February 01, 2011
Plant Based Diets Could Cure Western Diseases
Saying that you are a vegetarian or a vegan usually elicits silence from the average southerner. Following the silence, a long diatribe-like defense of meat ensues. Meat eaters (and I know this because I used to be one), are usually convinced that their bodies need meat simply because they crave meat. It's like a drug addict trying to convince themselves that they need the drug, and the drug is doing them no harm.
I started to become suspicious about my own eating habits, or rather my addiction to meat, about a year ago on a visit to my wonderful holistic doctor, Dr. Lisa Robbins. I have been trying to manage my hypertension naturally for years. However, all measures have failed until now. Dr. Robbins showed me that even when I am at the pinnacle of fitness, running four days a week, and "reducing" my meat protein to 30% like the American Heart Association suggests, my blood pressure was still lingering around (140/90). She strongly encouraged me to change my lifestyle to a plant-based diet. Of course, I told her she was crazy, and that God made me a carnivore. She gave me some reading material (which I trashed), and I scheduled my next visit.
When I returned six months later, I had done some thinking and decided to revisit her earlier suggestion. Before my consult with her, she popped in a video about Dr. T. Colin Campbell's The China Study (2005). In short, the study posits "American," or "Western" meat-based diets as the cause for heart disease, diabetes, and female/male cancers (prostate, breast, ovarian, and cervical). Of course, Campbell is not the only doctor who has made this assertion over the last 20 years. Dr. Caldwell Esselstyn of the Cleveland Clinic and Dr. Dean Ornish of California have been treating patients using the nutritional science behind plant-based diets for the past 25 years. The premise of their research is the same: cultures around the world that eat plant-based diets have virtually no occurrences of heart disease, diabetes, and cancer. When those same cultures become "industrialized," "developed," and begin to eat like Americans, they soon begin to die like Americans.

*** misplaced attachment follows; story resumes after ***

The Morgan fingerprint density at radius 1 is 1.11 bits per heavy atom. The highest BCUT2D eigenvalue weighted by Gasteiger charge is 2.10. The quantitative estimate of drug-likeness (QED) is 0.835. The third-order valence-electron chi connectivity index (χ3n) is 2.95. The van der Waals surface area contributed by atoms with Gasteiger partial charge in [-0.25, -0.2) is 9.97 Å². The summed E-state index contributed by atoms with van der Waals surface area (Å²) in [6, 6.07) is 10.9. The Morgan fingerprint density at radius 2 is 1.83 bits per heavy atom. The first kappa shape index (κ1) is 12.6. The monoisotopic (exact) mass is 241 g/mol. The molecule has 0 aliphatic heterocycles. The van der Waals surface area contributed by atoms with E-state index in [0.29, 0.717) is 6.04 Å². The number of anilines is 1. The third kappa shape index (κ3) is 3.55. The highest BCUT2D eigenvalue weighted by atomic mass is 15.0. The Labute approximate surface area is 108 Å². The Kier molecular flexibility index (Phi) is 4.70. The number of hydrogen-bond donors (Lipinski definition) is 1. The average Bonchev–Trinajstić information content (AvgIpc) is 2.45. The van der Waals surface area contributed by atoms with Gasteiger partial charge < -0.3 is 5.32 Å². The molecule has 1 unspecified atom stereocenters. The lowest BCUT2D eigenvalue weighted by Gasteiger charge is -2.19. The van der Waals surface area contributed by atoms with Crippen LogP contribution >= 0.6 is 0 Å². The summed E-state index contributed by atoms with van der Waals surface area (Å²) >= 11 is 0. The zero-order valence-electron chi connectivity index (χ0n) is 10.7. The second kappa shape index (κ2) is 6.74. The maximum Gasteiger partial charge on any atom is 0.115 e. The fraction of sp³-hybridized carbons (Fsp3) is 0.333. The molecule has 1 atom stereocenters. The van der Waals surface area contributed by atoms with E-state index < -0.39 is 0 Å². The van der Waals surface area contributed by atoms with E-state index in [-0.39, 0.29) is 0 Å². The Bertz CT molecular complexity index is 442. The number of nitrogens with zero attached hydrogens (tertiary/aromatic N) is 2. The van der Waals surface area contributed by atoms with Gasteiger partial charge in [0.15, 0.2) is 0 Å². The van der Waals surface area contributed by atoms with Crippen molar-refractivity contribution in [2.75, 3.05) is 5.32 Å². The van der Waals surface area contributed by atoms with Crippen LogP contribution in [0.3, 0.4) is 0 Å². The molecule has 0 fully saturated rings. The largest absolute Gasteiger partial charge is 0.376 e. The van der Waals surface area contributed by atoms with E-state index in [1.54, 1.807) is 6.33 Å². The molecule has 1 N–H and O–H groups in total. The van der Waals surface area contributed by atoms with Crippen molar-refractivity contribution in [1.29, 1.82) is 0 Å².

There are some critics (The China Study: Fact or Fallacy) of Campbell's work who claim that there is not enough evidence that meat "alone" causes "all" cancers. However, most of Campbell's theories about heart disease and diabetes are irrefutable.
Armed with this information, I made an instant yet steadfast decision to transform my life. Some twenty years ago, I became a vegetarian for about a year and a half. However, I was 22 with normal blood pressure; therefore, I had no real motivation to make my decision permanent. Now, at 40, I have been battling with hypertension for over ten years. No matter how fit I am, the hypertension persists. One constant in my hypertension equation has been meat (and lots of it). Now, I have decided to bring the fight to the hypertension instead of the other way around.
I started to collect my own informal data on my family (both my husband's and mine). The findings were simple. All of the adults in our family over 30 have at least one of the following: high cholesterol, hypertension, heart disease, diabetes, or cancer. And I don't think that our family is particularly pathological. I would venture to say, that most black folks in America have a similar family tree.
With these kinds of risk factors, I would be a fool not to seriously consider a plant-based diet.
Already, I have reduced both my systolic and diastolic blood pressure by ten points, and I have only been a vegan since the New Year. I am working closely with my doctor to monitor my progress.
Former President Bill Clinton has made the switch to a plant-based diet as well. As we all may remember, Clinton had bypass surgery in 2004. In 2010, he adopted a plant-based diet in an attempt to reverse his heart disease altogether. So far, he has lost over 20 pounds, but there is no update on his heart condition. Only time will tell.
Too often, many of us who are over 30 hear about people close to our own age dying of cancer or dropping dead of a massive heart attack, and we just assume that it was "in the cards." We somehow feel like the cancer-heart disease-diabetes matrix is just some kind of inevitable bullet we all hope to dodge. Maybe the cure and the prevention cannot be found in any six mile walks or low fat cheese. Maybe the cure has been right in our gardens and under our noses all along.